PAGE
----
If there were a church in your neighborhood that used only the sacred classics, some in other languages, would you attend that church? If there were a church that used only very contemporary music and played and sung in a contemporary setting, would you as attend that church? What if there were a church nearby that used only music 50 years old or older, nothing in any style up-to-date? Does that meet your standards? (This could go on!) Here’s the question, which style is the “proper” style? Could it just be that it is your preference? Could it be that melody is melody, harmony is harmony, rhythm is rhythm, etc. and God doesn’t care as long as it is praising and thanking Him. Is the text more important than the musical style? Has you preference become your conviction and your conviction you theology…forget what the Bible says and doesn’t say?


Women in Ministry


I already addressed this in three separate devotionals. Suffice it to say that from no women acceptable to women in virtually every facet of ministry is the norm today. Were they correct back then or are we correct today? Is there middle ground.


Translations of Scripture.


Do you remember when the King James Version was the only acceptable translation. “If it was good enough for the Apostle Paul, it’s good enough for me!” How about the fury over the Revised Version? Or over The Living Bible? Could we be proper in saying, anything new, the first of its kind? Are any of them perfect? Is there any value to using language which is understood by most people, the language of the day? (If not, let’s go back to the Latin Vulgate, which was the first translation from the original Hebrew and Greek!) Is it better to read something which may have a few mistaken words or to read nothing because you cannot understand it?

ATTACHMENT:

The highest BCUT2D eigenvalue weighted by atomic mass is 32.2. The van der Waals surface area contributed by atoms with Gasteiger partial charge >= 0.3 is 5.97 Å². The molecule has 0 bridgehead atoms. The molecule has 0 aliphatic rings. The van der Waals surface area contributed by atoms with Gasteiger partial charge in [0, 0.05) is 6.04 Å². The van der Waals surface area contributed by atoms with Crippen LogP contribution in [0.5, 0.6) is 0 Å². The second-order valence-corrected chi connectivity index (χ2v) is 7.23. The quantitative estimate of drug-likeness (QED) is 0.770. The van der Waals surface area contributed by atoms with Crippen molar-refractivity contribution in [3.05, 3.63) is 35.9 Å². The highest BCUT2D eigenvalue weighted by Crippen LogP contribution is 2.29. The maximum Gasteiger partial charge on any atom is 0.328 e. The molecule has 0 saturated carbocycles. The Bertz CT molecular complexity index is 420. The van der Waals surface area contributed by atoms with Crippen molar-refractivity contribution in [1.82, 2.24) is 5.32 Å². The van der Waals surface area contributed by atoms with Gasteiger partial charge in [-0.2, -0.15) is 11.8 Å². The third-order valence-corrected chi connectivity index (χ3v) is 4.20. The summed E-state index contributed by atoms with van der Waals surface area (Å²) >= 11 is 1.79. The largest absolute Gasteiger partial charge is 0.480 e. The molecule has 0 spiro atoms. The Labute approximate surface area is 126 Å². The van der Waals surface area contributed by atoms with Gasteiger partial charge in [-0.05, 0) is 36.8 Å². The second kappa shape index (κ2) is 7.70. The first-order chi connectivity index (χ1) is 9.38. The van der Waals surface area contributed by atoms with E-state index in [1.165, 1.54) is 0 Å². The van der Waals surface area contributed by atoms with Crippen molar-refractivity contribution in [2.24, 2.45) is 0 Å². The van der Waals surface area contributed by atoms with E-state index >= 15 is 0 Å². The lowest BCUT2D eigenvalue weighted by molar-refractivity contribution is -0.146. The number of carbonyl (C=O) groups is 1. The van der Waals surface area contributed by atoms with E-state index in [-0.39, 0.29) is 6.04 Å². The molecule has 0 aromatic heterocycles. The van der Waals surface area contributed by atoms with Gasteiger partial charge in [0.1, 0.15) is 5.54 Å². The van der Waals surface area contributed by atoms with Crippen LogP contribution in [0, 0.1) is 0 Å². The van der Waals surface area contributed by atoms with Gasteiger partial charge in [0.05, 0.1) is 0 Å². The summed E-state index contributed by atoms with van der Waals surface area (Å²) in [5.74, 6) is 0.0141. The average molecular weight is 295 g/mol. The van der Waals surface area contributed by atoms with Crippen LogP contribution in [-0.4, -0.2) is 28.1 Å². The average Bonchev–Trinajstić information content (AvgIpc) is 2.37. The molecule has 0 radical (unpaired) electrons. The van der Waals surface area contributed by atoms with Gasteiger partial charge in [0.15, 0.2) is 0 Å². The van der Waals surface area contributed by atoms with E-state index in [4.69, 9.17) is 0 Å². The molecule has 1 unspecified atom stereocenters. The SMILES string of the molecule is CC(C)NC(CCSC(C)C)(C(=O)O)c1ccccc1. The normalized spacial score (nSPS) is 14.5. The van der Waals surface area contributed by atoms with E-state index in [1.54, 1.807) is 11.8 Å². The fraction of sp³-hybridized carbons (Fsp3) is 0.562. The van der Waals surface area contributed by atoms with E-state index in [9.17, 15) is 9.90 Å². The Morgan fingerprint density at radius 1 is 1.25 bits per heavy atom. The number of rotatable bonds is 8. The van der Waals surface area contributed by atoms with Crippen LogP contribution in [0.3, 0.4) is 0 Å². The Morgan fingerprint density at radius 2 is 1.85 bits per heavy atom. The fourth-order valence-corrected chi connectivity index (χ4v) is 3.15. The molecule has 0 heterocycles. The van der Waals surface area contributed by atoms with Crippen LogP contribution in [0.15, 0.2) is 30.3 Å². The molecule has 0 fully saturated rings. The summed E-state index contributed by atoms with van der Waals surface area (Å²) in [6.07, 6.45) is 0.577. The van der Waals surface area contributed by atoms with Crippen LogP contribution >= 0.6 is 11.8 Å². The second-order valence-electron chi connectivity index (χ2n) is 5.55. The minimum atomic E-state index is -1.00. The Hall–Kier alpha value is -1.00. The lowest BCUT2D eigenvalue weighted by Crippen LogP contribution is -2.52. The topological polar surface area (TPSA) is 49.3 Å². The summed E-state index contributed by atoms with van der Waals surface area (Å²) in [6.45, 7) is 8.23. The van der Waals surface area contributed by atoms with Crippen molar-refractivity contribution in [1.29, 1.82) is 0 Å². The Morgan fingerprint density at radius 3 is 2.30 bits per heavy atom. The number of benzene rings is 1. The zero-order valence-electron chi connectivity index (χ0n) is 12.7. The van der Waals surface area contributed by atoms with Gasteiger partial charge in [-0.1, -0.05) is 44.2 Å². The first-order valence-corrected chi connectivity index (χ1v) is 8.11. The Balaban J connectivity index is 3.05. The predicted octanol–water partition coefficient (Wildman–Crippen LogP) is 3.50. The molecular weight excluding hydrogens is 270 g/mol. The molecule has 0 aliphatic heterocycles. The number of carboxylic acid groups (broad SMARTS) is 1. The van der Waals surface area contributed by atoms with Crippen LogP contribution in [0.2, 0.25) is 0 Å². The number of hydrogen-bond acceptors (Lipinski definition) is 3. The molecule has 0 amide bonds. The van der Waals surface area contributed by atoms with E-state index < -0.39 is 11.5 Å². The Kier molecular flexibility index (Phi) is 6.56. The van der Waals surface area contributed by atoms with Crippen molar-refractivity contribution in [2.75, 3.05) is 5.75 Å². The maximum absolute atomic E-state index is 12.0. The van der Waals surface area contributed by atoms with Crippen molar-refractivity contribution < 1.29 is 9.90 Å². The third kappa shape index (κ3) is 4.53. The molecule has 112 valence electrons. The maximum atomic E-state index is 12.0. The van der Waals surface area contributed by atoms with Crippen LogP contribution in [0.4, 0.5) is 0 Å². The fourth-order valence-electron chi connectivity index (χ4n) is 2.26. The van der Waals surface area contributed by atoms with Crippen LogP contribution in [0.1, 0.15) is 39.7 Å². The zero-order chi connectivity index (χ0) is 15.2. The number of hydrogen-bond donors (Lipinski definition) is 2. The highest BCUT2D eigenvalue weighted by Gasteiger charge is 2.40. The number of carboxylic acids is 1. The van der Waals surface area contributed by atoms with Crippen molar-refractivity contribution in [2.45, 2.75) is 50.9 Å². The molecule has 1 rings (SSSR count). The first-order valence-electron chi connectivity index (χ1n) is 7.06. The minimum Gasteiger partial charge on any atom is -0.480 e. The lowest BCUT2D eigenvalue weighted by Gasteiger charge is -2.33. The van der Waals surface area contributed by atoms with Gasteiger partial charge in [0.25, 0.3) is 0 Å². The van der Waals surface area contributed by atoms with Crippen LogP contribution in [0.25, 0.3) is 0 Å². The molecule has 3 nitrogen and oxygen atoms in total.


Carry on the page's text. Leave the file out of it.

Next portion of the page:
Have I stirred you up enough that I should stop? But my question as always is, will you take time to think about this honestly and make any adjustments necessary?


Written By Neil Fichthorn: Rev. Neil Fichthorn is a seasoned conference and camping servant having served at Gull Lake Bible Conference, Sandy Cove Ministries as President, and an interim Executive Director at Pinebrook Bible Conference. He also served in church music for decades as a choir director and arranger. He has been Bill Welte’s mentor and friend for over 45 years.

Think About This: “What you applaud you encourage, but beware what you celebrate.” – Ravi Zacharias

 The Daily Bible Reading: Joel 2-3, Amos 1-2| You can download our 2020 Daily Bible Reading Plan by clicking here. 

This Week’s Verse to Memorize: 18 For Christ also suffered once for sins, the just for the unjust, that He might bring us to God, being put to death in the flesh but made alive by the Spirit           -1 Peter 3:18

Disclaimer: The views and opinions expressed in this article are those of the author and do not necessarily reflect the doctrinal and theological views held by America’s Keswick.